Jurisprudence: A Descriptive and Normative Analysis of Law

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Martinus Nijhoff Publishers, Sep 24, 1984 - Law - 334 pages
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Jurisprudence For a Free Society is a remarkable contribution to legal theory. In its comprehensiveness & systematic elaboration, it stands among the major theories. It is also the most important jurisprudential statement to emerge in the post-war period. The pioneering work of Lasswell & McDougal on law & policy is already legendary. Most of the work produced by these scholars together & in collaboration with their students represent applications of their basic theory to a wide assortment of international & national legal & policy problems. Now, for the first time, the authoritative statement of their legal philosophy appears as a single volume. In Part I the authors develop their fundamental criteria for a theory about law, including the requirements of clarifying observational standpoint, focus of inquiry & the pertinent intellectual tasks incumbent on the scholar & decisionmaker for determining & achieving common interests. Trends in theories about law, including Natural Law, the Historical School, Positivism, the Sociological Study of Law, American Legal Realism & other contemporary theories, are explored for what they might contribute to the achievement to the authors' conception of an adequate jurisprudence. In Part II, the social process as a whole & the particular value-institutional processes that comprise it are described & analyzed. Because people establish, maintain & change institutions, the dynamics of personality & personality's relation to law is delineated. Part III explores the intellectual tasks of policy thinking, from clarification of values, through description of trend, the scientific examination of conditions, projection of future developments & the invention of alternatives. Part IV examines the structure of decision in a free society, a society in which the achievement of human dignity is confirmed in both word & deed. Six appendices bring together monographs by the authors over a period of forty years which deal, in more detail, with particular matters treated in the body of the book.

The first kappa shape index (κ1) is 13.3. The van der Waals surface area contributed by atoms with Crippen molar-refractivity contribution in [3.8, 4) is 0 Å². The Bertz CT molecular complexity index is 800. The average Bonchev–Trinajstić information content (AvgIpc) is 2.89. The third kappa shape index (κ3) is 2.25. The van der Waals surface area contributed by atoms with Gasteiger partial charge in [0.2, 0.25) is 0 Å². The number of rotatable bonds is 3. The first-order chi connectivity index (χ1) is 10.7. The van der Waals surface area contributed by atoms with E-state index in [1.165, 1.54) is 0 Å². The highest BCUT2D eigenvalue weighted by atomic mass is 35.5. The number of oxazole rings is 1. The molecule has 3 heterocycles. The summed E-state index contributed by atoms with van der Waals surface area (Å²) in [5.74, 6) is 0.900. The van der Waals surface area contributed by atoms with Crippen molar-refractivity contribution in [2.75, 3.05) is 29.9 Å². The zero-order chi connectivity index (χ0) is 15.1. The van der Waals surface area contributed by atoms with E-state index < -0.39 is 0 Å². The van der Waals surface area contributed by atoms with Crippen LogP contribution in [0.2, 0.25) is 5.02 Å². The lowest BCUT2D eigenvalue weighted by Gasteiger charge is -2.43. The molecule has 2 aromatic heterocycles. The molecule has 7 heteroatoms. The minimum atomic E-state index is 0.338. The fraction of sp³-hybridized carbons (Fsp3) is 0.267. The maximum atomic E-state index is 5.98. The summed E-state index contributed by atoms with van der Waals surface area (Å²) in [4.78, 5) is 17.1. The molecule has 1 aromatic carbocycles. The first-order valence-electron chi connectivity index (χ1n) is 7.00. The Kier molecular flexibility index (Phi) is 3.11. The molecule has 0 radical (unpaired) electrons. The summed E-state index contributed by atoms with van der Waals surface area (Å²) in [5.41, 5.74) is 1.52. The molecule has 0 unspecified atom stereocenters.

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About the author (1984)

Anthony D'Amato is Leighton Professor Law at Northwestern University School of Law.

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